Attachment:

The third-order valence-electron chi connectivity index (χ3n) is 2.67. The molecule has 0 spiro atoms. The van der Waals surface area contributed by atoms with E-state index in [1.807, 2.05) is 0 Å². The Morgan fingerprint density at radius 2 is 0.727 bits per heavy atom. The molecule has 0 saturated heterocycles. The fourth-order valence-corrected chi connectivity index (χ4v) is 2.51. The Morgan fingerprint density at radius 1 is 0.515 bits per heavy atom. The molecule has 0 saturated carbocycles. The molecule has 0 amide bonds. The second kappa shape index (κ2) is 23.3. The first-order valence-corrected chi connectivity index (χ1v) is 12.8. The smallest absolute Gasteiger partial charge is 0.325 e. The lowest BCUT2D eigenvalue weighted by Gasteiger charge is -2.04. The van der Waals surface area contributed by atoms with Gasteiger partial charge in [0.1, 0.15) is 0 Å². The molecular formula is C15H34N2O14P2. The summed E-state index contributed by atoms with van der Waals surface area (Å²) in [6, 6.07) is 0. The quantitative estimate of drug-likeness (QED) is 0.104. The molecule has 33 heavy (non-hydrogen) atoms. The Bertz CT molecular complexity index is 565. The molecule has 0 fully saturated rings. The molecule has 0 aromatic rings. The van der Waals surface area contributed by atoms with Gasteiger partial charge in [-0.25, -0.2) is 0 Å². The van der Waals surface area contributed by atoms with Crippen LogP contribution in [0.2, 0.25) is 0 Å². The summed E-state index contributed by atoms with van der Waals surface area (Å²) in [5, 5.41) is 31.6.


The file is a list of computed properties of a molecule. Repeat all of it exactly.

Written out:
The third-order valence-electron chi connectivity index (χ3n) is 2.67. The molecule has 0 spiro atoms. The van der Waals surface area contributed by atoms with E-state index in [1.807, 2.05) is 0 Å². The Morgan fingerprint density at radius 2 is 0.727 bits per heavy atom. The molecule has 0 saturated heterocycles. The fourth-order valence-corrected chi connectivity index (χ4v) is 2.51. The Morgan fingerprint density at radius 1 is 0.515 bits per heavy atom. The molecule has 0 saturated carbocycles. The molecule has 0 amide bonds. The second kappa shape index (κ2) is 23.3. The first-order valence-corrected chi connectivity index (χ1v) is 12.8. The smallest absolute Gasteiger partial charge is 0.325 e. The lowest BCUT2D eigenvalue weighted by Gasteiger charge is -2.04. The van der Waals surface area contributed by atoms with Gasteiger partial charge in [0.1, 0.15) is 0 Å². The molecular formula is C15H34N2O14P2. The summed E-state index contributed by atoms with van der Waals surface area (Å²) in [6, 6.07) is 0. The quantitative estimate of drug-likeness (QED) is 0.104. The molecule has 33 heavy (non-hydrogen) atoms. The Bertz CT molecular complexity index is 565. The molecule has 0 fully saturated rings. The molecule has 0 aromatic rings. The van der Waals surface area contributed by atoms with Gasteiger partial charge in [-0.25, -0.2) is 0 Å². The van der Waals surface area contributed by atoms with Crippen LogP contribution in [0.2, 0.25) is 0 Å². The summed E-state index contributed by atoms with van der Waals surface area (Å²) in [5, 5.41) is 31.6.